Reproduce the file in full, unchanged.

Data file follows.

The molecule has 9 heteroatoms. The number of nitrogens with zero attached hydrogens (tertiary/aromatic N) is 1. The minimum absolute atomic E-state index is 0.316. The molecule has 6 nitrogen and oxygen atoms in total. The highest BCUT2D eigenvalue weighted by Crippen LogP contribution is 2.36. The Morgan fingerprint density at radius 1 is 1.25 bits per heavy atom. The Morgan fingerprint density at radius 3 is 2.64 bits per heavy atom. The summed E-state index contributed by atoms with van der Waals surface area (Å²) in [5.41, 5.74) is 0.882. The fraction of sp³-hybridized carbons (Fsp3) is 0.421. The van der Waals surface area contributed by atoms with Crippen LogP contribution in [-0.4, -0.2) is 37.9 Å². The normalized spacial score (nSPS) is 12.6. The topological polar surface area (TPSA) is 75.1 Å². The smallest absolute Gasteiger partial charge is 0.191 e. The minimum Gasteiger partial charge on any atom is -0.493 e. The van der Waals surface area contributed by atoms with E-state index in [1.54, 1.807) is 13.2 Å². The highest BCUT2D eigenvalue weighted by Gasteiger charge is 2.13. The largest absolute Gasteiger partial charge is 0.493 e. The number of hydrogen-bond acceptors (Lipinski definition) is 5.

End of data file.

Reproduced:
The molecule has 9 heteroatoms. The number of nitrogens with zero attached hydrogens (tertiary/aromatic N) is 1. The minimum absolute atomic E-state index is 0.316. The molecule has 6 nitrogen and oxygen atoms in total. The highest BCUT2D eigenvalue weighted by Crippen LogP contribution is 2.36. The Morgan fingerprint density at radius 1 is 1.25 bits per heavy atom. The Morgan fingerprint density at radius 3 is 2.64 bits per heavy atom. The summed E-state index contributed by atoms with van der Waals surface area (Å²) in [5.41, 5.74) is 0.882. The fraction of sp³-hybridized carbons (Fsp3) is 0.421. The van der Waals surface area contributed by atoms with Crippen LogP contribution in [-0.4, -0.2) is 37.9 Å². The normalized spacial score (nSPS) is 12.6. The topological polar surface area (TPSA) is 75.1 Å². The smallest absolute Gasteiger partial charge is 0.191 e. The minimum Gasteiger partial charge on any atom is -0.493 e. The van der Waals surface area contributed by atoms with E-state index in [1.54, 1.807) is 13.2 Å². The highest BCUT2D eigenvalue weighted by Gasteiger charge is 2.13. The largest absolute Gasteiger partial charge is 0.493 e. The number of hydrogen-bond acceptors (Lipinski definition) is 5.